Estate PlanningFloridaIncome TaxInheritance Tax (相続税)IRANew YorkPennsylvaniaSnowbirdTax Planning

‘Tis the Season to be a Snowbird

'Tis the Season to be a Snowbird

Ah, the weather outside is frightful.
And Florida is so delightful.
You’ve packed up your things to go…
Let it snow, let it snow, let it snow.

Seriously, weather aside, have you ever wondered why so many older wealthy people retire to Florida. Well, maybe this answer will help – a relatively affluent person can buy a second house in Florida with the tax savings ALONE!

Let me give you an example: Let’s assume that you have a couple in their 70’s with about $4 Million in Assets. They have an IRA of $1 million, brokerage assets of $1,000,000, Life Insurance of $1,000,000, a house worth $600,000 and miscellaneous other assets of $400,000. They are leaving everything to their children.

If this couple died as residents of New Jersey, EVEN WITH adequate estate planning other than a life insurance trust, there would still be a NJ estate tax of about $210,000 on the second to die of the husband and wife.

If this couple died as residents of Pennsylvania, EVEN WITH adequate estate planning other than a life insurance trust, there would still be a PA inheritance tax of about $135,000 on the second to die of the husband and wife. (Note, with a $4 million dollar estate, a small state inheritance tax may be due on the first to die in order to avoid a much larger federal estate tax on the second to die.)

If this couple died as residents of New York, EVEN WITH adequate estate planning other than a life insurance trust, there would still be a NY inheritance tax of about $190,000 on the second to die of the husband and wife.

If this couple died as residents of Florida, then there is ZERO Florida estate or inheritance tax.

Now, factor in the additional benefits. In addition to lower property taxes in Florida, Florida is also the only one of these three states not to have an income tax. (It should be noted though that Pennsylvania does exempt IRA distributions from the state income tax.) So, let’s make an additional assumption that this couple lives another 20 years and that they take out about $1 million dollars from the IRA during that time. (I’m not going to get into the time value of money.) This would produce an aggregate state income tax of approximately $70,000 for NY and $65,000 for NJ.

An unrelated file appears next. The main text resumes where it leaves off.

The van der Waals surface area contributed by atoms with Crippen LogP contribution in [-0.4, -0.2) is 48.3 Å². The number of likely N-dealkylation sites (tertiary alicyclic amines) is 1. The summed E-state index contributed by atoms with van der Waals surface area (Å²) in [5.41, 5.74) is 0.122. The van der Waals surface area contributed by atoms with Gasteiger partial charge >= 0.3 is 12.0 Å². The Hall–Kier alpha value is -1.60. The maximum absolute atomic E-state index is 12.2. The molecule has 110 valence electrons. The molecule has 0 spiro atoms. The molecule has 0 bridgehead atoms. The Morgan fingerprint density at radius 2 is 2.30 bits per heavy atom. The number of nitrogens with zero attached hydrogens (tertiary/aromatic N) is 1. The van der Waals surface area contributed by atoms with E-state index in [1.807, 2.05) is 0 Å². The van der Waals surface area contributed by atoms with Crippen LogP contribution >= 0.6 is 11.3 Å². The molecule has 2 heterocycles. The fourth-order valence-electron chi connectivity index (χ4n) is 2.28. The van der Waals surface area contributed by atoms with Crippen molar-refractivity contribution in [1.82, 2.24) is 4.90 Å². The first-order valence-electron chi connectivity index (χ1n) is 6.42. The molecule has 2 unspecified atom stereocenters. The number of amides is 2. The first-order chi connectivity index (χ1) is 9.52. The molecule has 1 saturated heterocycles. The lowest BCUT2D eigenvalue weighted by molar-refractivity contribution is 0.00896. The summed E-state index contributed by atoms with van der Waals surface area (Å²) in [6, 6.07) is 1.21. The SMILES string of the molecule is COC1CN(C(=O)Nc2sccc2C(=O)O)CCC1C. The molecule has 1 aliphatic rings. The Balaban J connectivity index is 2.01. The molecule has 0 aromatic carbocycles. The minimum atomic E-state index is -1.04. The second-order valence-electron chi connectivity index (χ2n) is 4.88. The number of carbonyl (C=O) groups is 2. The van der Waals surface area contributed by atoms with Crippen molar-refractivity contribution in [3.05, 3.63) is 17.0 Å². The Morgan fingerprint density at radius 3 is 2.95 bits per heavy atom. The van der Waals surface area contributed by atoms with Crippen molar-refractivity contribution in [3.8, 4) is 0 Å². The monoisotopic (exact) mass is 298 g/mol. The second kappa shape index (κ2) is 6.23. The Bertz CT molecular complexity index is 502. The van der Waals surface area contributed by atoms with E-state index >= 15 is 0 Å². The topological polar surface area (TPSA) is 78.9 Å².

In total, moving to Florida would help save:

  • $275,000 for a NJ resident;
  • $260,000 for a NY resident; and
  • $135,000 for a PA resident.

Now, these savings may not purchase a mansion, but you can certainly find a nice house (especially in this real estate market) with the tax savings from moving. Obviously, the wealthier you are, and the more you have in your IRA, the better the result.

An attorney licensed to practice in Florida plus your home state can help you move down to Florida in a way that will be most cost efficient. This includes preparing the appropriate estate planning documents in Florida, mitigating the necessity for ancillary probate in the your original home state, and properly setting up your other legal documentation to prove that you are a Florida domiciliary.

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DISCLAIMER: All the usual disclaimers found elsewhere on this Blog plus a disclaimer that all tax calculations are approximate and made for tax year 2009.

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